The potential challenges before Bangladesh economy's growth recently came under a fresh review from the ADB (Asian Development Bank)'s Independent Evaluation Division (IED). The limitations that, it said, were affecting the economy's growth include, among others, the predominance of the earnings from the garments export and expatriate wage earners' remittance. True, such concerns about the economy's growth constraints are the stuff of deliberations concluded at different forums. So, their reiteration by the bank's evaluation body should be a cautionary note for all concerned, especially, the government. The answer to these all important concerns is also well-known. They are diversification of exports, expansion of the domestic industry and thereby increasing its contribution to the GDP, improving infrastructures and so on.
But knowing a problem is one thing and doing what is required to be done to solve it is another. And that is more so, when the government leaders on various occasions have been making bold claims about the economy's present performance and the prospects ahead despite the slowdowns and other possible negative impacts of the pandemic. While one would like to be optimistic in the face of all such odds, it also falls upon those leaders to present supporting facts and figures while issuing their statements
In this context, the observations that the ADB's evaluation body did make while assessing the projects the bank looks after in the country have a direct bearing on the sustainability aspect of the growth model now being pursued and indicate if it can contribute to reducing income gaps in society. That in other words means that the present trend of jobless growth will not be able to meet the government's most important development goal-alleviation of poverty. To achieve that goal, the GDP to 'aggregate private investment' ratio needs to be more than its present level at 23 per cent. So, there is a need to increase this ratio by creating an enabling condition for more local entrepreneurs to invest in the economy and thereby generate more employments in the economy through private sector growth. To this end, the financial sector's inefficiencies have to be addressed and the hurdles to the private sector credit growth should be overcome by freeing the banks of the burden of non-performing loans which is now over 9.0 per cent of the total lending. And with the increase in the private sector's confidence in the economy, the foreign direct investors, whose present share is below 1.0 per cent of the GDP, too will begin to show interest. In fact, the popular topic of wooing some foreign companies looking to relocate their business elsewhere from their costlier host economies like China would make sense if they are not mere pet wishes.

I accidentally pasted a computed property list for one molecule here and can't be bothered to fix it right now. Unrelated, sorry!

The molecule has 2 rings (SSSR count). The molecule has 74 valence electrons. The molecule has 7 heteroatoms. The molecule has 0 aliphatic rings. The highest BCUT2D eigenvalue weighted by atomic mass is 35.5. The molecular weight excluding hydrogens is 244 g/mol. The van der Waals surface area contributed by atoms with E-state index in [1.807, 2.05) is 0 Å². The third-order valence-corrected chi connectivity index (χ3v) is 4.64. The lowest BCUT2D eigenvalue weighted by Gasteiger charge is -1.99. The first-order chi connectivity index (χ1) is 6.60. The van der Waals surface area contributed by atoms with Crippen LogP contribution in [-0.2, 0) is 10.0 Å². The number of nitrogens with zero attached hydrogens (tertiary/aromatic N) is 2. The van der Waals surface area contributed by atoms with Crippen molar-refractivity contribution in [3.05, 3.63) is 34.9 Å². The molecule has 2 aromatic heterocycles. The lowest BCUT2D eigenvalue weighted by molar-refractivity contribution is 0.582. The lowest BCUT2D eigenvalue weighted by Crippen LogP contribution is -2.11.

So, again, what all such prospective investors, local or foreign, would look for is adequate infrastructural and regulatory support. They would invariably want easy and encumbrance-free access to land, power, communication network and so on. The Regulatory regime should be such that the cost of doing business is affordable and competitive and the starting process for business is expeditious. Also, the tax system should be friendly towards foreign businesses' repatriating their profits. These are off-repeated familiar issues doing the rounds in our development talks and have again been raised by the ADB's evaluation team. But familiarity should not be an excuse for putting them on the back burner. The imperative is to treat them with urgency.